What We Are Reading: What are the latest trends in digital news?
It’s time to share what we are reading in our newsroom
The Reuters Institute has released its eighth annual Digital News Report 2019. This year’s report surveyed 75,000 people in 38 countries and looks at issues such as trust, concern over misinformation, news avoidance, populism’s impact, top brands, how people access news and much more.
A key finding in the report is that, “The news media are seen as doing a better job at breaking news than explaining it. Across countries, almost two-thirds feel the media are good at keeping people up to date (62%), but are less good at helping them understand the news (51%). Less than half (42%) think the media do a good job in holding rich and powerful people to account — and this figure is much lower in South Korea (21%), Hungary (20%), and Japan (17%).”
Media Monitoring Africa (MMA) has released its latest reporting analysing South African media coverage of the 2019 elections over a two and half month period. MMA director William Bird said they collected and analysed over 10 thousand articles from over 60 organisations from online, print, radio and television, in all 11 official South African languages.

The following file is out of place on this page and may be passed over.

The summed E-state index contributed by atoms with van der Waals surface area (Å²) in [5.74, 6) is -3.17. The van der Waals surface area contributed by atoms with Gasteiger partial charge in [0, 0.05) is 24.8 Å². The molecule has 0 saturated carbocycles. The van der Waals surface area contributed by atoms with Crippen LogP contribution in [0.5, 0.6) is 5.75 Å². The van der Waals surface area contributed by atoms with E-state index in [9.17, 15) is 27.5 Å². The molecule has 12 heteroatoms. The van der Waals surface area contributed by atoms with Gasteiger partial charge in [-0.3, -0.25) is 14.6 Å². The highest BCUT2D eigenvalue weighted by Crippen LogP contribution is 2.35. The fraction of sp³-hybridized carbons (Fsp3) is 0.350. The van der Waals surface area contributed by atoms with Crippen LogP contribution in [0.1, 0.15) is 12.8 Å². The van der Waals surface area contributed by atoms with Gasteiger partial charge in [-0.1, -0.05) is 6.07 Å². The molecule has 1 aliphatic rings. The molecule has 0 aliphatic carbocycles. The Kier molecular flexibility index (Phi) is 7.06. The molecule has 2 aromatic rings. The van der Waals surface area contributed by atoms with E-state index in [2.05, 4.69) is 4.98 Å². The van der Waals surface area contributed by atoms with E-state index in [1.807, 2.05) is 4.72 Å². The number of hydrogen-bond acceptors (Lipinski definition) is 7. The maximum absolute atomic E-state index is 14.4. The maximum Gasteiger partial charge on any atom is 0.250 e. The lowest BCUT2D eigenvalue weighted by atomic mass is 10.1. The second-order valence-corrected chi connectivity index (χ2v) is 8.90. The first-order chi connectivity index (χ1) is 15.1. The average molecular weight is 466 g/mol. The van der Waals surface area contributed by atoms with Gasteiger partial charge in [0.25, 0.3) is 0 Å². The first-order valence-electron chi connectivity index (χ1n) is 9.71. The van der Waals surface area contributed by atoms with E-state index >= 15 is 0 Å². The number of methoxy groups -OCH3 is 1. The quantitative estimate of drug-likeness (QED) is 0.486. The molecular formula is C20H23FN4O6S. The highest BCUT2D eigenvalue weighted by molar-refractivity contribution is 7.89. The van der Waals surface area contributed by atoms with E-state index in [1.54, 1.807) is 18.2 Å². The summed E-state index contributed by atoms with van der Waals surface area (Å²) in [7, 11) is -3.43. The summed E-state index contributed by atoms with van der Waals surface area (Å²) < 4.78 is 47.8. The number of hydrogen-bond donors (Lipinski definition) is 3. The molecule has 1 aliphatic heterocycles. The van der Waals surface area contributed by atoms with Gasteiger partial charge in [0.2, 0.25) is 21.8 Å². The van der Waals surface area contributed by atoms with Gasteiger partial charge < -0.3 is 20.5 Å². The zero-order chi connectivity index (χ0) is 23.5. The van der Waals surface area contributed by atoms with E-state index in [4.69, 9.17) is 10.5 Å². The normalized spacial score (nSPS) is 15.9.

Some of the key findings of the report include: a majority of the news organisations covered political stories, while less than 0.01% of content focused on refugees, social welfare, sport, disabilities, trafficking and science.
According to the report in terms of race, white people, who only make about 8% of the population, received 15% of voices in media, while women’s voice were only accessed 20% of the time, compared to 80% of men, despite having about 2 million more women voters than men in South Africa.
This article breaks down five key tools publishers can use to drive subscriptions in 2019 including dynamic paywalls, newsletters, and sports subs based on the FIPP’s 2019 Global Digital Subscription Snapshot Report.
One key trend mentioned is “focus shifting away from social media”.
Although Facebook continues to be an important marketing channel for many publishers, the FIPP report states, “the dynamics of the relationship with the platform has shifted dramatically in the last year. Research from Reuters has shown that Facebook is rapidly losing favor with publishers, and both reputation and functional considerations drive this.”
The controversies besieging Facebook in the last few years are the main reason for this shifting dynamic, as well as the algorithm changes in 2018 that choked referral traffic for publishers. According to the FIPP report, “While referral traffic for news and politics was down just over 30%, in categories like art and entertainment traffic is down as much as 71%, and for music and fashion, it’s down over 60%.”